North Adams, Mass. — Nine Massachusetts College of Liberal Arts (MCLA) students had the opportunity to present scholarly and creative work at the 2019 Northeast Regional Undergraduate Research, Scholarly and Creative Activity (URSCA) Conference of COPLAC, the Council of Public Liberal Arts Colleges. The students traveled to Keene State College on Friday, Nov. 8 and Saturday, Nov. 9 with MCLA professors Dr. Jenna Grace Sciuto, associate professor of English and chair of undergraduate research, and Dr. Anna Jaysane-Darr, assistant professor of anthropology and associate chair of undergraduate research.
“This conference offers our students a venue to showcase their brilliant work beyond the MCLA community, and provides them with a unique opportunity to network with students and faculty members from other regional COPLAC institutions,” said Sciuto.
Each year, the College’s Undergraduate Research Program sponsors the attendance of MCLA students at the conference. The trip gives them an opportunity to discuss their work with their peers and faculty members from other institutions. This year, Keene State College participated and hosted six other COPLAC schools.
MCLA students participated in a wide range of study areas, including literary criticism and creative writing, art, biology, physics, and sociology.
Emery Bibbins, a studio art major, exhibited “Emissary of the Void,” the first issue in a series of comics tackling recovery and living with mental illness, and Eleanor von Huene exhibited “Computer, 2019,” an examination of how people, namely members of generation Z, interact, relax, and engage with each other.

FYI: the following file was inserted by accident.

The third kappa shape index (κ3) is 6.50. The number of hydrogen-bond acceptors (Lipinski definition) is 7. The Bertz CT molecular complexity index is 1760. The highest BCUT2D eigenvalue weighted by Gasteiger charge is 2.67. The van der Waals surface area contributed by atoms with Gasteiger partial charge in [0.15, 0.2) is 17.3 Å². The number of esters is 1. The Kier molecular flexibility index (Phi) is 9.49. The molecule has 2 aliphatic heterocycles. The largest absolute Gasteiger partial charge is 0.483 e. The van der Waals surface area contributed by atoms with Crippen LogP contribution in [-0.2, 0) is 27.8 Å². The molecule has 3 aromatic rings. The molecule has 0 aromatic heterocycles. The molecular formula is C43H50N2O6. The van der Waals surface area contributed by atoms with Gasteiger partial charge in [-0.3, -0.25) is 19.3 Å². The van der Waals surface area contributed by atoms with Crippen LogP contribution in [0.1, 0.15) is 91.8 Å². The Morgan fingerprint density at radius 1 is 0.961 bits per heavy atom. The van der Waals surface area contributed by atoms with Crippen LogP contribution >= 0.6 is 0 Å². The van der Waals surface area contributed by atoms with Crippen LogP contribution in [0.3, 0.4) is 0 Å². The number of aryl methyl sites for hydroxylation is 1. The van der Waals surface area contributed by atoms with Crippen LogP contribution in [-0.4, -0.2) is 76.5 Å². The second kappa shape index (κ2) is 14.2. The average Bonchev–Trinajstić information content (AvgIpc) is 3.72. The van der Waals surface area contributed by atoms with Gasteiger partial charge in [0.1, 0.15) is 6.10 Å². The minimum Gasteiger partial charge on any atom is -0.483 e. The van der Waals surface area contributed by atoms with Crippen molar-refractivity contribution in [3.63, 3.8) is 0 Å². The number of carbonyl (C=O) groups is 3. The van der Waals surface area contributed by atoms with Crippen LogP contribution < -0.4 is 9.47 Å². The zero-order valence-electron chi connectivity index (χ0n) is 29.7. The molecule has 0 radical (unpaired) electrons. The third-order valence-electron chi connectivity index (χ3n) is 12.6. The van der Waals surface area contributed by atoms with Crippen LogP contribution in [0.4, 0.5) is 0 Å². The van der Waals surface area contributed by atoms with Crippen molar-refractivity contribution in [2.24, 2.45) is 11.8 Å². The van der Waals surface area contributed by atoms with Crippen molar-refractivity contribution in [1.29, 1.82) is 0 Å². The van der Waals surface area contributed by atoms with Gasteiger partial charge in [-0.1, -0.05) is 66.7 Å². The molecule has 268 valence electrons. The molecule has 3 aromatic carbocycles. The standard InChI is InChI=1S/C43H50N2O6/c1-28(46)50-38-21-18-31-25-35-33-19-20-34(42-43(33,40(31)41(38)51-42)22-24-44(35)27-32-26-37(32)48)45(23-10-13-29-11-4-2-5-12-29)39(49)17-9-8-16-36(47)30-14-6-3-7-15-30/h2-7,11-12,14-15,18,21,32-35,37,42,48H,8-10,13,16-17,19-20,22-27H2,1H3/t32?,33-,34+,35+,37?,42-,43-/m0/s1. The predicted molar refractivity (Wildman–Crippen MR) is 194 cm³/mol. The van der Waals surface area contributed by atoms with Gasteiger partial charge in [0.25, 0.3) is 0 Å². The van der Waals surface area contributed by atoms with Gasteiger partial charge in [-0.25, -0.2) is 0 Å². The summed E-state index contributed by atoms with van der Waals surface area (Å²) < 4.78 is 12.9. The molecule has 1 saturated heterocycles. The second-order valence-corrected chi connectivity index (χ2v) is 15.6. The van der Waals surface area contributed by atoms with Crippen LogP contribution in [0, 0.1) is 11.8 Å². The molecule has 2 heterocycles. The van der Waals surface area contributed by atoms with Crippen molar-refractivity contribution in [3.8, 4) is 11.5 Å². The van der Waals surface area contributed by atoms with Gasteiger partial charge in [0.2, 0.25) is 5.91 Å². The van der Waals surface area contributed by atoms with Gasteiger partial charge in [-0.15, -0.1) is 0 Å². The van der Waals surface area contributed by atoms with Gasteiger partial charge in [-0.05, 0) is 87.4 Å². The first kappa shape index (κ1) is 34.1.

Physics/education double major Christopher Gamble presented a poster on “Characterization of the Muon through Application of Python Data Analysis.” Biology student Paige Williams gave an oral presentation on “Cardiovascular Response to Moderate Exercise in Exercisers and Non-Exercisers.”
English majors Don’Jea Smith, Jacob Valenti, and Allison O’Keefe each presented a series of poems, “Here,” “Sonnets of the Body,” and “Nuclear Kitchens,” respectively.
Iris McPherson, a senior majoring in sociology, presented her work “Cultural Negotiation of Natural Disasters and Colonial Consequences in Hawai’i.” English/arts management double major Destiny Rivera tackled “Colorism in ‘Their Eyes Were Watching God’ and the Present Day.”
Sciuto said most of the students who attended the conference had previously presented at the Undergraduate Research Conference at MCLA, but that it is not a prerequisite. Any MCLA student who is interested in presenting can submit an abstract for next year’s conference to the Undergraduate Research Program.
At MCLA, we’re here for all — and focused on each — of our students. Classes are taught by educators who care deeply about teaching, and about seeing their students thrive on every level of their lives. Nearly 93% of our graduates land competitive jobs or are accepted by some of the best grad schools in the country. We engage in the most nationally relevant conversations by hosting some of the most celebrated thinkers and speakers on our campus in the Berkshires of Massachusetts, an area known for its mountain ranges, hiking trails, and panoramic views. Our home town of North Adams is brimming with young, creative energy and the regional economy is booming as a result. In nearly every way possible, the experience at MCLA is designed to elevate you as an individual, a leader, and a communicator, fully empowered to make your impression on the world.
For more information, go to www.mcla.edu.